Those who study Mahayana Buddhism perhaps know about Bhavaviveka as one who espouses the position known as “Svatantrika Madhyamika”, and that this is opposed by Candrakirti, whose position is “Prasangika Madhayamika”. All schools of Tibetan Buddhism follow Candrakirti, and the Svatantrika school is kind of denigrated by the Tibetan schools as being incomplete or as having been soundly refuted by Candrakirti.
This is an arcane issue. At the heart of the dispute is the nature of argumentation leading to the conclusion of the doctrine of Emptiness. According to Nagarjuna, no views are tenable. That is, the correct “view” of the Madhayamika is the “extinguishing of all views.” This is deeply ironic, but the intent of Nagarjuna is that the correct view is not describable through language. Since it is language itself, together with conceptualization and mental fabrication that accompany it, that is the culprit, then any view that is expressible through language in propositional or logical form is ultimately misguided.
Bhavaviveka was known as one of the greatest exponents of Nagarjuna’s teaching. He was a Madhyamika after all. He tried to found Nagarjuna’s teaching on a sound logical basis by constructing a system of argument purporting to show, as logical conclusion, the truth of the Emptiness doctrine. By doing this, it is necessary to posit an existence of some referents of the statements used in the argument. Without it, no logical argumentation would be possible because if you do not posit anything as putatively real (perhaps only for the purpose of the argument), then you don’t have any fixed point at which to tie up the argument, so to speak.
So this is Bhavaviveka’s strategy. He is known to criticize the work of Buddhapalita, who claimed, on the contrary, that it was actually impossible to found Nagarjuna’s teaching on any logical argumentation because no fixture was possible. Then Candrakirti came about after Bhavaviveka’s time and defended Buddhapalita, thereby refuting Bhavaviveka in his celebrated works, Madhyamakavatara and Prasannapada.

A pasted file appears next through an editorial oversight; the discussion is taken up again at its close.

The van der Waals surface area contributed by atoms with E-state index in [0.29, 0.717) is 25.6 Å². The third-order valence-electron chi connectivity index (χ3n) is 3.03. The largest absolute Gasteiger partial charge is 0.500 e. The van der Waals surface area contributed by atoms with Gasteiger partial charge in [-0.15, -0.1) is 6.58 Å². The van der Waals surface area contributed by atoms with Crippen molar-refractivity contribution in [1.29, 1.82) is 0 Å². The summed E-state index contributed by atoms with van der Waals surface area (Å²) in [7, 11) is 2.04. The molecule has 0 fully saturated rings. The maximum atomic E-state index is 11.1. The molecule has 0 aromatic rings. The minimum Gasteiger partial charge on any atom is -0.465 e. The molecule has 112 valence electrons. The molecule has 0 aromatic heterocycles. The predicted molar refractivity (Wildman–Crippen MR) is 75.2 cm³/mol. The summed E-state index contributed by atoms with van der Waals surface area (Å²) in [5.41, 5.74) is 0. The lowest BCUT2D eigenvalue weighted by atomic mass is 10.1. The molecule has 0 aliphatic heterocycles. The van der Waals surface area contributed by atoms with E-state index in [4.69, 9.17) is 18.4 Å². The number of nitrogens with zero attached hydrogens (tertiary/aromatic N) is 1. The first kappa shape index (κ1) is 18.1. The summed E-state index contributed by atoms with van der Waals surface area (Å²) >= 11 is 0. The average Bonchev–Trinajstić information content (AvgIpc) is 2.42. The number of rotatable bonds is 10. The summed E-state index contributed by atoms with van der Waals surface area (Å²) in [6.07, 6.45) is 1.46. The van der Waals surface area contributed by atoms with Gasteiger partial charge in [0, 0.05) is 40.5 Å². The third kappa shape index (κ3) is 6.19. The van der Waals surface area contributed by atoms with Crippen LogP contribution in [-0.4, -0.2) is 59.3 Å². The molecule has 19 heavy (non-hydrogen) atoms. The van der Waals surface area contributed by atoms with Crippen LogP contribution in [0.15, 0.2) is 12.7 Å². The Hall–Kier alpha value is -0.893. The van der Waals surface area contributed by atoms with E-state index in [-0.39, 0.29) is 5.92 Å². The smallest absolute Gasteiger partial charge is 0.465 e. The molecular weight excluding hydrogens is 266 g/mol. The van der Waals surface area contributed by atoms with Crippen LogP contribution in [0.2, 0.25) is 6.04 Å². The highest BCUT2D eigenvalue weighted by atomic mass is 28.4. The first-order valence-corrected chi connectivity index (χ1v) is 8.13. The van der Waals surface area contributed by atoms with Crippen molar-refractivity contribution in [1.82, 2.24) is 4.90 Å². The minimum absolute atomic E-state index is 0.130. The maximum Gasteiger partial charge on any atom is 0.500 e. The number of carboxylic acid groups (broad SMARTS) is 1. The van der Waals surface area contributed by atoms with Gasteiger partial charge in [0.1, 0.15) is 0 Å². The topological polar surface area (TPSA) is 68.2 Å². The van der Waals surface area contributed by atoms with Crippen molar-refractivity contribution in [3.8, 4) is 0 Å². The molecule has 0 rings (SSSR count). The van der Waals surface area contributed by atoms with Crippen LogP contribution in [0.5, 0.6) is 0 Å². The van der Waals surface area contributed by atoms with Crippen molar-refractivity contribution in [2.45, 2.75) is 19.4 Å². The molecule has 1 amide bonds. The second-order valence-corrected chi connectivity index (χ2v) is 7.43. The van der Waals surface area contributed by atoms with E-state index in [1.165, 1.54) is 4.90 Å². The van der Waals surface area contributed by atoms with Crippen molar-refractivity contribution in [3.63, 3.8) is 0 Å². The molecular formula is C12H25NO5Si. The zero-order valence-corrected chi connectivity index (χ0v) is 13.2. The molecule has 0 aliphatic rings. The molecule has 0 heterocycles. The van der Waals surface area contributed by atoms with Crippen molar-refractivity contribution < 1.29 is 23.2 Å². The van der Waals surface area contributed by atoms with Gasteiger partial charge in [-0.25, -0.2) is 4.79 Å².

We don’t have all the time and space to deal adequately with this dispute here. Works abound on this topic. My goal here in this post is to point out that perhaps Bhavaviveka has been unjustly portrayed in the scholarly literature, and perhaps the distinction between the Prasangika and the Svatantrika might not be as great as sometimes mentioned.
The strategy of Buddhapalita and Candrakirti was different from that of Bhavaviveka. Instead of attempting to formulate an argument aiming to establish as logical conclusion the truth of Nagarjuna’s Emptiness Doctrine, they employ the strategy of reductio ad absurdum. No positive statement is made. Any posited statement at all is deduced to get at their conclusions and these conclusions would be shown to be contradictory, thereby refuting the posited statement. This is the standard method of the reductio. The idea is that, since according to Nagarjuna no statement can be defended (“extinguishing of all views”), no posited statement can be allowed which is necessary to construct a positive argument purporting to prove the Doctrine. So no positive argument. Everything that is asserted of anything is refuted completely.
In fact both sides can’t avoid their own paradoxes. Bhavaviveka has to answer how it is possible to posit fixed statement in order just to argue that no fixed statement is possible. Candrakirti, on the other hand, also has to say how it is possible that understanding anything through language is possible at all. No fixed category, no fixed meaning. Furthermore, the reductio itself is a form of an argument, so in order for even the reductio to work, some fixed categories have to be presupposed too.
The typical answer is that one has to bear in mind the distinction between the conventional truth (samvrtti-satya) and the ultimate truth (paramartha-satya). But this is equally applicable both to Bhavaviveka and Candrakirti. So it appears that their disagreement is only superficial and deep down they completely agree on the import of Nagarjuna’s and in fact the Buddha’s teaching. Since emptiness is very difficult to spell out through language, one either has to remain silent, or if one ventures out loud, one has to be willing to accept the paradoxes.